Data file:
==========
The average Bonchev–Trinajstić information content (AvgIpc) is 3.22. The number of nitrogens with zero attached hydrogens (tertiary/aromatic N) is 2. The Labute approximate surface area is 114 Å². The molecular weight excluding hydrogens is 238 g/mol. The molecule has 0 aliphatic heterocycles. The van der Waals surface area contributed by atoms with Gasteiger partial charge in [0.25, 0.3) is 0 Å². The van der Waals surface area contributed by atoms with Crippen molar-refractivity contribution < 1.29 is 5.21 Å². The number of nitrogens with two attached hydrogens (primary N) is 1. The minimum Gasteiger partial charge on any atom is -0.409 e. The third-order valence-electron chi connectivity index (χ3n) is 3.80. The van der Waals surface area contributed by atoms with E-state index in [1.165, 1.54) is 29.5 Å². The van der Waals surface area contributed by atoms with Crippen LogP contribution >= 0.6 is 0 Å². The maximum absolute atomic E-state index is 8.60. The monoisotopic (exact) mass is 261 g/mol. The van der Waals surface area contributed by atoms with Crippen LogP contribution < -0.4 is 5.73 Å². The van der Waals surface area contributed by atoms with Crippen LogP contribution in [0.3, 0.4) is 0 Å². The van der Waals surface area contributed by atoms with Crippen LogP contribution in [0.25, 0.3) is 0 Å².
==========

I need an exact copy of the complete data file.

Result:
The average Bonchev–Trinajstić information content (AvgIpc) is 3.22. The number of nitrogens with zero attached hydrogens (tertiary/aromatic N) is 2. The Labute approximate surface area is 114 Å². The molecular weight excluding hydrogens is 238 g/mol. The molecule has 0 aliphatic heterocycles. The van der Waals surface area contributed by atoms with Gasteiger partial charge in [0.25, 0.3) is 0 Å². The van der Waals surface area contributed by atoms with Crippen molar-refractivity contribution < 1.29 is 5.21 Å². The number of nitrogens with two attached hydrogens (primary N) is 1. The minimum Gasteiger partial charge on any atom is -0.409 e. The third-order valence-electron chi connectivity index (χ3n) is 3.80. The van der Waals surface area contributed by atoms with E-state index in [1.165, 1.54) is 29.5 Å². The van der Waals surface area contributed by atoms with Crippen LogP contribution >= 0.6 is 0 Å². The maximum absolute atomic E-state index is 8.60. The monoisotopic (exact) mass is 261 g/mol. The van der Waals surface area contributed by atoms with Crippen LogP contribution < -0.4 is 5.73 Å². The van der Waals surface area contributed by atoms with Crippen LogP contribution in [0.3, 0.4) is 0 Å². The van der Waals surface area contributed by atoms with Crippen LogP contribution in [0.25, 0.3) is 0 Å².